The dos and don’ts of health and safety in the winery - Fruit & Vine

The dos and don’ts of health and safety in the winery

Within wineries there are numerous health and safety hazards that require careful management to protect staff and minimise the risk of injury. Following the recent tragic death of Italian winemaker Marco Bettolini, who was overcome by toxic fumes while attempting to rescue a colleague, Fruit & Vine spoke to Defined Wine CEO Henry Sugden who offered some advice.

The death of Marco Bettolini, winemaker at the Ca’ di Rajo winery, Treviso, highlighted the dangers of working in confined spaces where large quantities of toxic odourless gases – such as carbon monoxide and nitrogen – are produced, for example in wine fermentation vats.

Carbon dioxide (CO2) poisoning is the number one health risk associated with wineries, particularly where red wine is being fermented, according to Henry Sugden, founder and CEO of contract winery Defined Wine.

Defined Wine CEO Henry Sugden.

Henry explained that CO2 monitors inside wineries are essential to alert employees when levels are too high. “Once wines are fermenting in the tank, they’ll be releasing CO2 into the winery. To manage this we have protocols for opening up the door, with remote access, so that if you see the CO2 device is alarming, you can open the doors from the outside in order to increase airflow.” They also have extractor fans to move the toxic gas out of the winery environment.

There are protocols in place for entering confined spaces where there may be a CO2 risk, which Henry said is mainly tanks where red wine is being fermented, and employees have handheld portable monitors for checking tanks and presses before entering them.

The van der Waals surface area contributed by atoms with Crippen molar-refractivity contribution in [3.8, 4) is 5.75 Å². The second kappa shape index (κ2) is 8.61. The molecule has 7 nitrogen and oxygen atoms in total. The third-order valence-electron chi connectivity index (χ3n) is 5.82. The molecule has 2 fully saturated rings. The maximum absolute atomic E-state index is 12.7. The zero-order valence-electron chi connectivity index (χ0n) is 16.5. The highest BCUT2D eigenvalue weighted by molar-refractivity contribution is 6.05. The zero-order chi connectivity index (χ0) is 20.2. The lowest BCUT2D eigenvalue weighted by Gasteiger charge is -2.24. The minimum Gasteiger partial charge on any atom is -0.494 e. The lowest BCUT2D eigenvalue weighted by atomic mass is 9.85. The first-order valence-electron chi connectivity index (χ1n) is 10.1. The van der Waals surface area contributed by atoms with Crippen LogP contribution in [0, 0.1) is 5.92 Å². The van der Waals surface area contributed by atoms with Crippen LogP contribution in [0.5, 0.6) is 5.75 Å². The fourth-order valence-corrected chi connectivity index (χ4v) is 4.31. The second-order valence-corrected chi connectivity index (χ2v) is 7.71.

“In England we make less red wine, and it tends to be quite small batches, so the tanks and bins are small enough that we don’t normally have to get in and clean them, so that again is reducing the risk. The bigger concern is wineries with huge red wine vats or fermentation vessels that workers have to enter to clean, and there’s still a lot of CO2 in there,” he added.

Key hazards and mitigation strategies

Having adequate health and safety protocols in place to reduce risks and making sure these are followed is an important part of protecting a winery’s greatest asset – its people.

According to ‘A recipe for safety’, a publication by the Health and Safety Executive (HSE) offering guidance on the main health and safety hazards in the food and drink industries, 96% of all injuries and occupational ill health in the workplace result from the following:

  • Machinery
  • Workplace transport
  • Work at height
  • Entry into silos and confined spaces
  • Slips and trips
  • Struck by objects and knives
  • Manual handling
  • Upper limb disorders
  • Occupational dermatitis
  • Occupational asthma
  • Noise-induced hearing loss
  • Work-related stress.

Therefore, reducing risks from these 12 key hazards will go a long way towards minimising injuries, ill health and associated costs in wineries.

Working at heights – At Defined Wine, Henry considers working at heights the second greatest risk to employees, who are sometimes required to climb tall ladders or alternatively use pulley systems to move things around.